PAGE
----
What you can do: Babies in this state are sending a strong signal that they need your help to feel safe and more comfortable. Try using the same soothing movement or sound to calm your crying baby. Depending on how upset he or she is, this may take awhile. Trying different things to soothe your crying baby can backfire. Instead of rocking him and then bouncing him and then singing a song, pick ONE of these soothing techniques and stick with it until your baby calms down. It will save you a lot of time and stress!

While this all may seem a little confusing, we’ll be sharing specifics about each of these states over the coming weeks. Until next time, watch your baby to see how he or she moves in and out of these states. Does your baby mind being drowsy? How long can your baby stay quiet and alert before he or she gets tired? Is your baby starting to develop patterns of behavior like fussing in the afternoons or crying in certain situations? We’d love to hear your stories and answer your questions.

Next Time: Learning and Creating Your Baby’s Special Language

Thanks to Jennifer Goldbronn for all her work on this post!


  1. at 8pm every evening, my 1 month old starts crying hysterically till about midnight. its like clockwork! so what could be the problem??

  2. Hi Pete - so sorry it took a few days to respond. Things can change so fast with babies, I'm hoping that your baby's crying binges are over. If not, be sure to check with your doctor if you have any concerns about your baby's weight gain or health. I'm assuming your baby is growing well and thriving. A common reason for such regular crying spells is baby's sensitivity to changes in stimulation that happens before the crying starts. In the evenings, babies have to deal with a lot of changes, people come home from work, TV gets turned on, dinner is made, everyone wants to play with the baby, lights are changing, dogs are barking, etc. All that stimulation can be tough for a newborn to deal with. Try to reduce dinner time stimulation and see if it helps. Another common reason would be that the baby is overtired and still struggling with moving from excited states to sleep. Creating a daily nap routine may help if that is the problem. Things should get better very soon! Keep us posted!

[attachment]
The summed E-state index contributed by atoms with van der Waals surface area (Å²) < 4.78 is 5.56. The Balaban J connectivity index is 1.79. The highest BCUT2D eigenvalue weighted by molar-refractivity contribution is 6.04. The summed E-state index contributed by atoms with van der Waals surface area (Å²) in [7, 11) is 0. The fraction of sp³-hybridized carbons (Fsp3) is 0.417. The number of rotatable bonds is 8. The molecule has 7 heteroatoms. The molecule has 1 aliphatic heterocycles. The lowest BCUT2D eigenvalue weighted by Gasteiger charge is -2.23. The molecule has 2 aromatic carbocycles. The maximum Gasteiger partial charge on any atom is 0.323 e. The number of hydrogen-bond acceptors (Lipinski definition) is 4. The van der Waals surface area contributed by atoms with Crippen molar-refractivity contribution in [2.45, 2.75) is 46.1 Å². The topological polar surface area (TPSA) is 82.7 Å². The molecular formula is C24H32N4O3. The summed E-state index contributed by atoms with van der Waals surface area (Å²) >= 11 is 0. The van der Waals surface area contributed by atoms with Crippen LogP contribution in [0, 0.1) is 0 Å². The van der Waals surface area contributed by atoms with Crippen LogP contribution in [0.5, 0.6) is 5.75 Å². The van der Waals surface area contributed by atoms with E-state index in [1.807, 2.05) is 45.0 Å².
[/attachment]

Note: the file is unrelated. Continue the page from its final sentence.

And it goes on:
3. Our baby is 11 weeks old. For the first 10 weeks, he cried and everything, but not like he has for the last few days. He seems healthy, well fed, and sleeps four to five hours at a time. But he also goes through long spells of intense crying where he is nearly inconsolable.

    Last weekend, my wife's brother came to visit along with two young, extremely active children. The house was full of constant screaming all weekend long. Would something like this account for my son's irritability this whole week?

  4. Hi Jon - any time a baby changes their behavior dramatically, it is always a good idea to check with with your pediatrician. Your baby may have an ear infection or something else that bothering him that isn't obvious. If the doctor says that all is well, you should check out our posts on persistent crying. and

    If those posts don't help, let us know!